Lonis-Moreland-Mackin Complex

Built in the summer of 1951 as the first permanent dormitory on the Oswego campus, the Mackin Complex today includes a full-service dining hall and two residence halls, Lonis and Moreland, which each house around 140 students.

Seniors, graduate students, and juniors in the College Honors Program comprise the majority of residents in these halls.it housing men and women in separate wings of the building. Between the residence halls stands the college's first space dedicated as a student union (the original Hewitt Union) with "a fine cafeteria, private dining room, snack bar, lounges and various types of recreational facilities" as reported by the Palladium-Times in a 1951 article.

The Lonis-Moreland-Mackin Complex was completed in summer 1951 and welcomed residents that fall. The building has endured little change since its opening although the student union and dining hall was renamed for College Council member Marian Mackin in 1967 when the current student union continued as the Hewitt Union in its new building. The residential wings named for former State Legislator Ernest J. Lonis of the Class of 1905, and for faculty member James E. Moreland.

Accomplished namesakes

Lonis helped facilitate the institution's transition from normal school to degree-granting college. Though Oswego boasted many accomplishments, its students did not receive bachelor's degrees upon graduation. "This lack of degree recognition at Oswego has the effect of handicapping our graduates in the keen competition for positions," Lonis argued. "Boards of education are more and more requiring the degree on the part of candidates as well as the completion of courses required for certification." In supporting the college's drive for degree-granting ability led by then-Principal (later President) Ralph W. Swetman, Lonis and many others backed a measure passed three times by the state legislature but vetoed by Gov. Lehman each time. Finally, with increased support from across the state (including those leading other future SUNY schools), Lehman relented and signed a bill on April 13, 1942 that turned Oswego Normal School into the Oswego State Teachers College.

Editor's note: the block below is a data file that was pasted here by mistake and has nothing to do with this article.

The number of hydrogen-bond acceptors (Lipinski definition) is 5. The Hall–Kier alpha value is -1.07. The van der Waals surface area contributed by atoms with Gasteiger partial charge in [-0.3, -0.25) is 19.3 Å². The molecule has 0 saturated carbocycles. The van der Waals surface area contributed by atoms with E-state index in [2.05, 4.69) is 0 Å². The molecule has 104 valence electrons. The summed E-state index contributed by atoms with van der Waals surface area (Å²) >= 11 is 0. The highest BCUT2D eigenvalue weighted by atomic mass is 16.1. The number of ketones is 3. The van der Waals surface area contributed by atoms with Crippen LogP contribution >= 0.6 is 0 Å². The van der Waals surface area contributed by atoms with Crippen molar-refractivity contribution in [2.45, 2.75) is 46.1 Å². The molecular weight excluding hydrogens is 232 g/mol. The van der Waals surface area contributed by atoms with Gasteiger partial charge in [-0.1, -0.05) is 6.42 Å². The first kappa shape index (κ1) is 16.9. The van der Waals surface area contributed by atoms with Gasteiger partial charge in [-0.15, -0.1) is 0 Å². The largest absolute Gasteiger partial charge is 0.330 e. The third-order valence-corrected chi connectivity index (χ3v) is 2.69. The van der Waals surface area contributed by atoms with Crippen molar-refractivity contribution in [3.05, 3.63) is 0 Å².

Small in stature, Jimmy Moreland was a giant in his contributions to the school. Optimism and an easygoing temperament characterized Moreland in his English classrooms, as freshman advisor, and in all his interactions with students and colleagues. Moreland imparted his love of learning and  limitless curiosity to each of his students as they learned together. He stayed connected with those he recruited to campus and tried to learn each student's name and build a relationship. He encouraged students to call him "Jimmy" and to see him as a friend, not just an advisor.  Jimmy Moreland died suddenly of a heart attack in May of 1951, just before the opening of the building, and was remembered by Herbert Van Schaack, then president of the Associated Student Body and a future longtime professor and leader at the college and Oswego County, as "a great teacher and a great man."

Marian Mackin impacted the campus and community through her outstanding service on College Council, an important governing board for the campus. Mackin also contributed to the Red Cross acting as executive secretary during World War II, managing day-to-day operations and supporting the American war effort. Mackin's concern for safety and health is seemingly continued through the building bearing her name as Mackin Hall currently houses the Student Association Volunteer Ambulance Corps (SAVAC) base, a pioneering program which provides emergency medical service to students on the Oswego campus.

-- Kathleen Davis, Class of 2012